With its vinyl record collections, rooftop saunas, lobby robots, concept stores and soon-to-open drive-in desert cinema, 25 Hours Hotels is a brand that is determined to do things its own way. Globetrender speaks with the company’s CEO, Christoph Hoffmann, about plans for expansion, why it’s important to have a sense of humour and the power of being unconventional.
German boutique chain 25 Hours Hotels launched in 2005 and now has 13 hotels in nine cities including Cologne, Hamburg, Vienna and Zurich.
What plans for expansion do you have?
Paris is our most recent opening but we are slowly conquering the world. We would like to open three to four new hotels a year – in Europe and worldwide. In 2020, we will open hotels in Florence and Dubai, and we just signed a new project in Copenhagen, which will open in 2021. London – pretty soon we are ready to leave a footprint in the British capital too.
How do you define 25 Hours as a brand?
We are a pretty unconventional brand and not easy to put in a box. We don’t like to be in a box. From the very beginning, we followed our gut feeling and created what we liked.
What sets it apart from other hotels?
Our motto is: “You know one, you know none”. That might seem awkward to someone who prefers global, uniform hotel brands because he/she knows exactly what to expect. We stand for the opposite and want to surprise and, ultimately, thrill.
A further differentiator is that we invent a story for each individual hotel, which becomes the core and main thread for its development.
For instance, the story we chose for our new project in Florence is Dante Alighieri’s The Divine Comedy, which is being given as a script to the selected interior designer who develops it further and translates it into fabrics, furniture and accessories.
We pay a lot of attention to details in the development process and always try to create something new. Thirdly, I’d say we are more daring – bold in a way – certainly always with some humour to it.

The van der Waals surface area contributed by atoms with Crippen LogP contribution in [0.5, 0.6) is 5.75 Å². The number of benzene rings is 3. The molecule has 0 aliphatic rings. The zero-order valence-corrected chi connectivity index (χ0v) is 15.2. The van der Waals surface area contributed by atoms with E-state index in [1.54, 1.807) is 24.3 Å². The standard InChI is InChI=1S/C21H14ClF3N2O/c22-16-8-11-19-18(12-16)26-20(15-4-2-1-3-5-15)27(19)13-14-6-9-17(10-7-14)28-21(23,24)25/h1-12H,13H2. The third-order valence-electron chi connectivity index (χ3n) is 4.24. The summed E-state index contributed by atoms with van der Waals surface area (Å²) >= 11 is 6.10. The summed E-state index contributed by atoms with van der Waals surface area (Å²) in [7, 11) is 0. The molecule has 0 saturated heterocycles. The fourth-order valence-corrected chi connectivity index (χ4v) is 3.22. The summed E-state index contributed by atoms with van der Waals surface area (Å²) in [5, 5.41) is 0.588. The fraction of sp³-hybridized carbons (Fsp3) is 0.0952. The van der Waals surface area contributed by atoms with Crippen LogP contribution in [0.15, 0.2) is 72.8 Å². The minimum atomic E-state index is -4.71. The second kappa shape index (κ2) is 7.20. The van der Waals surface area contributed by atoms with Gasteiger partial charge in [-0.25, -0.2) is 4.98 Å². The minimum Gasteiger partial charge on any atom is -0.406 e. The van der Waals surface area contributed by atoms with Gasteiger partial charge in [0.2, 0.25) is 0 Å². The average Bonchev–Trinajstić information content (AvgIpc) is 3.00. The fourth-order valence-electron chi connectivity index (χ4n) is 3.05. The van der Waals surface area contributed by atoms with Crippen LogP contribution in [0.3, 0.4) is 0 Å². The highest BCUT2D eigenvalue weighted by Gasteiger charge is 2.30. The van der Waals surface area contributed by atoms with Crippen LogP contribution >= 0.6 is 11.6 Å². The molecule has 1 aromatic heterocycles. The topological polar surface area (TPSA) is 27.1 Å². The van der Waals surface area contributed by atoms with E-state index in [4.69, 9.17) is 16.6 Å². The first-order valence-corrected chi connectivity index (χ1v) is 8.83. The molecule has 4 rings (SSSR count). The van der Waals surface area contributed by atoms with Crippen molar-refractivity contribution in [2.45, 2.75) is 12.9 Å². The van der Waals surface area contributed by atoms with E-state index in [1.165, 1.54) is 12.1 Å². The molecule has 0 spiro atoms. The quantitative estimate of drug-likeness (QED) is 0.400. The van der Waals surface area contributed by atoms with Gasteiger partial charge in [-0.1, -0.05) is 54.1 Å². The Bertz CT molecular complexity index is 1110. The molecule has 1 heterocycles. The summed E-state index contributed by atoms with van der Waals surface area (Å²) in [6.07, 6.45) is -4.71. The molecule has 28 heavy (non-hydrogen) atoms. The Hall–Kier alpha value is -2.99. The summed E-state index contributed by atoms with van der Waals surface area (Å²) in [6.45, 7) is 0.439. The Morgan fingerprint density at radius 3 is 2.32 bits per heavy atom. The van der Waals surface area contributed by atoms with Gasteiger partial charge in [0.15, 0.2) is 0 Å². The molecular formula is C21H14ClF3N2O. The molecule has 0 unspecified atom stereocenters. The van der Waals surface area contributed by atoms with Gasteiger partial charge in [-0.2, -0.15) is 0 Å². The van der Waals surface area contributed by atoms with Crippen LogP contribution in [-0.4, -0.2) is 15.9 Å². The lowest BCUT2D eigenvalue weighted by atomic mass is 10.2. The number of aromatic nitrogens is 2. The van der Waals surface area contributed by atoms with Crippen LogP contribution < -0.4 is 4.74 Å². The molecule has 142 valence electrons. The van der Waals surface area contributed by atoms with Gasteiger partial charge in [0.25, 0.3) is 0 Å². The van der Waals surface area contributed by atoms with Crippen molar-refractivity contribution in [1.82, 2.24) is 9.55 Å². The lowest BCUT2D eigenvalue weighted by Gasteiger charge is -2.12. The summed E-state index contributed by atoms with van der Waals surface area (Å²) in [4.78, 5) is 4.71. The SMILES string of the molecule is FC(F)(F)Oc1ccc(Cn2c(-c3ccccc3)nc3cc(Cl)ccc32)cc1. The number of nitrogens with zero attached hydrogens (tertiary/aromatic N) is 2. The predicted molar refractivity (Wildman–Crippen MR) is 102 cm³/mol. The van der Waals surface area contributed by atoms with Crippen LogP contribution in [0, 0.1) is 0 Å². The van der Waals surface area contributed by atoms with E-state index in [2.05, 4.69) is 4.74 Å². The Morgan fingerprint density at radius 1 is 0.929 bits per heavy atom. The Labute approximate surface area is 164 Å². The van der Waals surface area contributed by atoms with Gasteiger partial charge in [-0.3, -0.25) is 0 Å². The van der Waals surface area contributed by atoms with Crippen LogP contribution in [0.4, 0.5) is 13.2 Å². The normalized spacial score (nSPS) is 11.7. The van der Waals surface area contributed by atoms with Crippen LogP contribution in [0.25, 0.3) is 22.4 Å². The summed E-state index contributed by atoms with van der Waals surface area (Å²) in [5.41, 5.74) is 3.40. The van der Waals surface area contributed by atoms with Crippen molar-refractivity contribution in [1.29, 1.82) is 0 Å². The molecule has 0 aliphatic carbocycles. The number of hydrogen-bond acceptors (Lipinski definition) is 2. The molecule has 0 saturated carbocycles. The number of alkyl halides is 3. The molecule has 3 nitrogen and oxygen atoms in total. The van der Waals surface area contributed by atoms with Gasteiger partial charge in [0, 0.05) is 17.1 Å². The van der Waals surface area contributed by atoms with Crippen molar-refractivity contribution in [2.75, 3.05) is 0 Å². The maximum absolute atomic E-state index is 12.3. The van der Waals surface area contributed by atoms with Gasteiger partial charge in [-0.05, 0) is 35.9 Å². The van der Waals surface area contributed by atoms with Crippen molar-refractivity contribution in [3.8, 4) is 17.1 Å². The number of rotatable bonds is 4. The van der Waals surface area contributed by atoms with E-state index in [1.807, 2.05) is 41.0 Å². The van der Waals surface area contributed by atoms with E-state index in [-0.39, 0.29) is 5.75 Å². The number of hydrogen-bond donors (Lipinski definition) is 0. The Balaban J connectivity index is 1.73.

How is 25 Hours innovative?
While others focus more on the latest technology, we value deceleration and analogue products such as Polaroid cameras, typewriters and vinyl records.
I’m not a fan of following trends and while this entire coworking/coliving space trend is certainly part of the DNA of many hotel brands today (we also aim to have great communal spaces in our hotels), I see a nod toward “No-Co” happening soon, which preserves that individualistic sense of place that grand hotels give.
What is a typical guest?
There is no such typical guest and we do not target any special group of people. If our product appeals to someone, they are most certainly welcome and, thus, we have quite a widespread community.
What kind of unique facilities do you offer?
We have saunas on the roof in Hamburg and Zurich, bathtubs on balconies in Düsseldorf, a new robot in Cologne, restrooms and bedrooms with a view on to a zoo in Berlin, and soon, a drive-in cinema in the desert in Dubai.
How are the demands of Gen Z changing the way hotels are designed?
Funnily enough, we realised that we somehow respond to their needs without even having them as the focus. All the analogue gimmicks we are offering are new to them.
At the same time we anticipate that Gen Z – for whom outgoings and overnights stays still need to be affordable – might appreciate the unconventional vibes we are creating in our public spaces, bars and restaurants.
What is the typical price of an entry level room?
All hotels have different price tags. At our youngest family member, the 25 Hours Hotel Terminus Nord in Paris, you can stay from €204 per night.
How important is retail to 25 Hours?
Retail is very important to us. Each hotel has an own shop selling carefully selected items that match our brand. Partners include Canvasco, Freitag and Stop the Water. Products are all typical to the respective destination. In addition, we recently launched our own web shop at 25hours-things.com.
What can other hotel companies learn from you?
Since we started this venture we have never lost our humour. Hospitality sometimes appears to be so bumptious, stiff and blasé – I really can’t stand this attitude.